I have many hard conversations with athletes. Contrary to what many might believe, a coach’s job is not to be absolute in telling athletes what they can and cannot do. As a coach, my job is to share all relevant information about a situation with an athlete, which then enables the athlete to make an informed choice about what they want to do. Sharing relevant information means that I need to share all information, whether it’s what they want to hear or not.
One of the most common hard conversations that I have with athletes I work with is about expectations surrounding the goals they’ve set and the races they want to do. There’s an important question that must be asked (and honestly answered) when planning a racing calendar and if we are going to be able to set proper goals and effectively manage the expectations surrounding those goals:
What kind of racer are you?
In my experience, there are two main categories that athletes fall into when answering this question:
Being a “GO!” Racer.
Being a Nuanced Racer.
If being in a race means that you want a performance-based outcome (to include a time-based, an awards-based, and/or a rankings-based outcome), then this means you are a GO! Racer. Basically, a GO! Racer’s thought process is “If it’s a race, I’m pushing myself as hard as I reasonably/possibly can.”
If you can use a race as a supported training day (i.e. taking it easy) in one race and then push yourself in another race on a different day, then this means you are a Nuanced Racer. Basically, this means you can implement different effort levels when you race depending on what is important to you and/or what your overall goals are.
Both types of Racer status/categories are valid and very okay; one is not better or worse than the other. The most important part of this conversation is honestly establishing (and fully accepting) what type of racer you are, as this will enable you to unlock your highest potential. Fight the Racer category that you fall into, and it’s a recipe for disappointment and frustration, not to mention unrealized potential.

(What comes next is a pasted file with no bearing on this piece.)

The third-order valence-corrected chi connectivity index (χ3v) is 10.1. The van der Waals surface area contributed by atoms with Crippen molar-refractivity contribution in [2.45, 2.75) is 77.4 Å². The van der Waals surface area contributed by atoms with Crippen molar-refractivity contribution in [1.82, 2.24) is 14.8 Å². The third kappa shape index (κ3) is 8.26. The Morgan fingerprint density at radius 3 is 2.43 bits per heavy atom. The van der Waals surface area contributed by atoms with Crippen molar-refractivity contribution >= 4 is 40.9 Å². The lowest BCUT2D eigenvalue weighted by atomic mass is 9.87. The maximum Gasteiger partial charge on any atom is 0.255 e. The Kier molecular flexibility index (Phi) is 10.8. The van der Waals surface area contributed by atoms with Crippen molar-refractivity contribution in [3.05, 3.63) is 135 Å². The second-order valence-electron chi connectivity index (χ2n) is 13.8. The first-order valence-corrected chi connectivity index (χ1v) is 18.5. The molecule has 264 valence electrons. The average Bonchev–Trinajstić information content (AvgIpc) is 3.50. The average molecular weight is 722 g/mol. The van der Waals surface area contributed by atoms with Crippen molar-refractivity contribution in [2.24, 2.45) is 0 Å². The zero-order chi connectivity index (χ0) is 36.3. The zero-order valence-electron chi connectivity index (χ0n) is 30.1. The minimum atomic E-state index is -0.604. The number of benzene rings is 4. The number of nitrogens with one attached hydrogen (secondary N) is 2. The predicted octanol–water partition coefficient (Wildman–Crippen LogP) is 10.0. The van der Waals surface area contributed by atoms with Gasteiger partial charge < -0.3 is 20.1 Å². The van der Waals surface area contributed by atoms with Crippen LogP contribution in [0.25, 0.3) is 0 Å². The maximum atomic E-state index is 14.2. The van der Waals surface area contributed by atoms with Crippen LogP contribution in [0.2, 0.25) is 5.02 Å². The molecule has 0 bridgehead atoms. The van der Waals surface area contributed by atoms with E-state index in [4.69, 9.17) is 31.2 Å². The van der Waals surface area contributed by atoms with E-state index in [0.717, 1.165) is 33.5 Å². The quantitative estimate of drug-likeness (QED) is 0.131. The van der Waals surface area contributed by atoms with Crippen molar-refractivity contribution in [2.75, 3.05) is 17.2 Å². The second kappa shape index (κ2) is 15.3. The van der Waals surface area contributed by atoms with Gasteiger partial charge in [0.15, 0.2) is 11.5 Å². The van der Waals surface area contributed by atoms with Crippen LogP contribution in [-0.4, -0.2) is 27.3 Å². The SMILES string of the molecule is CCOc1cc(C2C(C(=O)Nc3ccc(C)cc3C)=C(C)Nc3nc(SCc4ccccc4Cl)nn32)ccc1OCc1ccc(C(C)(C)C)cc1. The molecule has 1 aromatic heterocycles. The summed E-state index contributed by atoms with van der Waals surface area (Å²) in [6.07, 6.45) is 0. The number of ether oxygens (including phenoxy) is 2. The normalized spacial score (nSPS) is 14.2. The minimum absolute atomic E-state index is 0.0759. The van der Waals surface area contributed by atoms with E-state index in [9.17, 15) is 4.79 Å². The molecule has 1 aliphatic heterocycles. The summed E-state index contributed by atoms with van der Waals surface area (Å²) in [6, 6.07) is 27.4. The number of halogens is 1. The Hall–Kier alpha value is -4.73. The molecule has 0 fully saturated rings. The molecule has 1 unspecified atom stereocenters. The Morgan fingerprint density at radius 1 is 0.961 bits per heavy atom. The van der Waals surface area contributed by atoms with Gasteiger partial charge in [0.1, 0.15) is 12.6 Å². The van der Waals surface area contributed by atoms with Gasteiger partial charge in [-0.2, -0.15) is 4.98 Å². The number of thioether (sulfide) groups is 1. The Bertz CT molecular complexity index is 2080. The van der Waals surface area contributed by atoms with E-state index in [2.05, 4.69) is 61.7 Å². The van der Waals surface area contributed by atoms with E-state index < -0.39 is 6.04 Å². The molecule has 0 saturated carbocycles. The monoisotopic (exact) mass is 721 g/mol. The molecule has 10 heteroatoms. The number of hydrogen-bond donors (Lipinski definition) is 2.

Moreso than Nuanced Racers, GO! Racers need to be aware of what their status really means. If an athlete is going to push themselves hard in every race they show up to, there are some very important (and hard!) truths to accept.
Race selection and timing is extremely important for GO! Racers. Because they will push themselves so hard and/or have high expectations of their results, it is in their best interests to reduce the amount of times per year they race so they can peak effectively and at the correct times to increase the probability of achieving their desired outcome. GO! Racers can benefit from following Linear Periodization for this reason. In most cases, (and especially beyond their first season or two as endurance athletes) GO! Racers cannot race more than three times per year with the expectations they have of themselves in racing. Additionally, their races need to be properly spaced from each other so the athlete is sufficiently prepared and ready to be able to GO at their highest fitness and potential.
Since they won’t be giving a hard effort in every race they show up to, Nuanced Racers can safely include more racing in their annual schedules. They can classify races into different levels of priority and go into a race executing a plan with those priorities in mind. For this reason, while they can also follow a training schedule based on Linear Periodization, they can follow a training schedule based on Non-Linear Periodization a bit more effectively than GO! Racers.
Embracing the Truth
If you are a GO! Racer and you want to race a lot, you need to learn to reign in your GO! Status, and not just intellectually or on paper. You need to actually be able to physically reign yourself in at races and not treat each race like it’s GO time. If you cannot do that, you cannot safely race a lot or expect performance-based outcomes at all the races you want to do. Period.